What is Success?

When I was gainfully employed at the cube farm, my level of success was easy to ascertain. Did I get a pay raise or promotion? Did my staff’s production and accuracy increase? Did I finish my to-do list for the day? Were my customers happy?

As an at-home parent with two squirmy, crumb-coated customers, I find that measuring success is a bit more slippery.

What is a successful parenting day?

I could use a positive benchmark:
1) My children ate 5 servings of fruits and vegetables.
2) I helped my children share and use their words instead of screaming and hitting each other.
3) At bedtime, we all helped clean up the toys and books and both kids brushed their teeth.

Or I could use a negative benchmark:
1) I didn’t spank or yell at my kids.
2) I didn’t cave in and give them cookies for snack.
3) Neither child broke any limbs, cracked open their heads, or vomited profusely.

I know there is the long-term success of raising a happy, healthy human being. And there are the short-term successes of walking, speaking, potty training, etc. But many days it’s difficult to determine if I accomplished anything tangible at all.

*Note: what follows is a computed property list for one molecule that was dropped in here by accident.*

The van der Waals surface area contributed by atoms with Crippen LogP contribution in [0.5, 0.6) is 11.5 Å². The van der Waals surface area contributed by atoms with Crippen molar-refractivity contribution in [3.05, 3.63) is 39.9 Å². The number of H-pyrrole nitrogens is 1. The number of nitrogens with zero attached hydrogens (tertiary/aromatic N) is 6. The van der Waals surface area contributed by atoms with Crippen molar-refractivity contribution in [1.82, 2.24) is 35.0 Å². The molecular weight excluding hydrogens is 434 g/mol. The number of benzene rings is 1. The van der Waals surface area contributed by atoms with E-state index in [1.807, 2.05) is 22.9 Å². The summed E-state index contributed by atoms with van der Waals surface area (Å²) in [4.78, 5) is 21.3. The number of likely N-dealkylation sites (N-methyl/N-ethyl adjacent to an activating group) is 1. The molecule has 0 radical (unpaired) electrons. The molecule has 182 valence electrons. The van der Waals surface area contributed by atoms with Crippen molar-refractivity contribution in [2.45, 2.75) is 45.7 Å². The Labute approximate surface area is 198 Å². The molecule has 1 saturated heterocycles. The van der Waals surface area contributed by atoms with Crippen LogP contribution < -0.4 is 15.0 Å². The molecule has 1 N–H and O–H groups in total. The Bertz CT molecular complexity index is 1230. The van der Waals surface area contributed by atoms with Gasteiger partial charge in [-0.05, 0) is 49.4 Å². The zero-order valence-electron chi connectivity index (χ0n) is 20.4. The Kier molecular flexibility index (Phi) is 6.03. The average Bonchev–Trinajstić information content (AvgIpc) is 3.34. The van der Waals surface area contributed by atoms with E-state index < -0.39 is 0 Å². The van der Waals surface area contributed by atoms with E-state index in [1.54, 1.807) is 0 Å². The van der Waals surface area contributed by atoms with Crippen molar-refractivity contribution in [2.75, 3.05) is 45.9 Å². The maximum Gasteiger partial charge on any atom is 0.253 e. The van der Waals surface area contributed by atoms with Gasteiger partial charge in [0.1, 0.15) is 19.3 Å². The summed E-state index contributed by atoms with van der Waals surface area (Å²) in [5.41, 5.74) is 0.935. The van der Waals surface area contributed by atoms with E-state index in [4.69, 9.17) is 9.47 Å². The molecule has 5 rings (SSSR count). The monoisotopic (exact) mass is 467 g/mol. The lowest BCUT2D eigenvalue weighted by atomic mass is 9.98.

Yesterday: we ate well, including one meal with 5 vegetables (yay, leftovers!); the kids got to be creative with pens and tape and paper; we went on a nature walk through the forest; but, SillyBilly refused to nap and I yelled at him after he woke up Napoleona (boo, cranky tired Mama).

Today: we did more drawings and made felt balls (well, I did, they made felt lumps); we went on an even longer nature walk, filling a basket with “treasures” that we left under a tree for the gnomes; we ate another meal with 5 veggies (yay, cafeteria at Papa’s work!); but, I threatened SillyBilly with no playing outside with his toy airplane for him to settle down and take a nap (boo, cranky tired Mama).

So far, today feels more “successful”, though I’m not sure why. Maybe because I didn’t get crazy angry at the kids at naptime. I’ve noticed that I am much more likely to get angry or upset when my needs aren’t being met (time to myself, sufficient sleep, getting projects done, etc.), which leads me to think that my anger is a kind of self-absorption.

It’s like a combination of Buddhism and Non-Violent Communication: I want to be more compassionate and attentive to my children, but to do that I need to make sure my needs are met as well. Maybe that’s the secret to a successful day.


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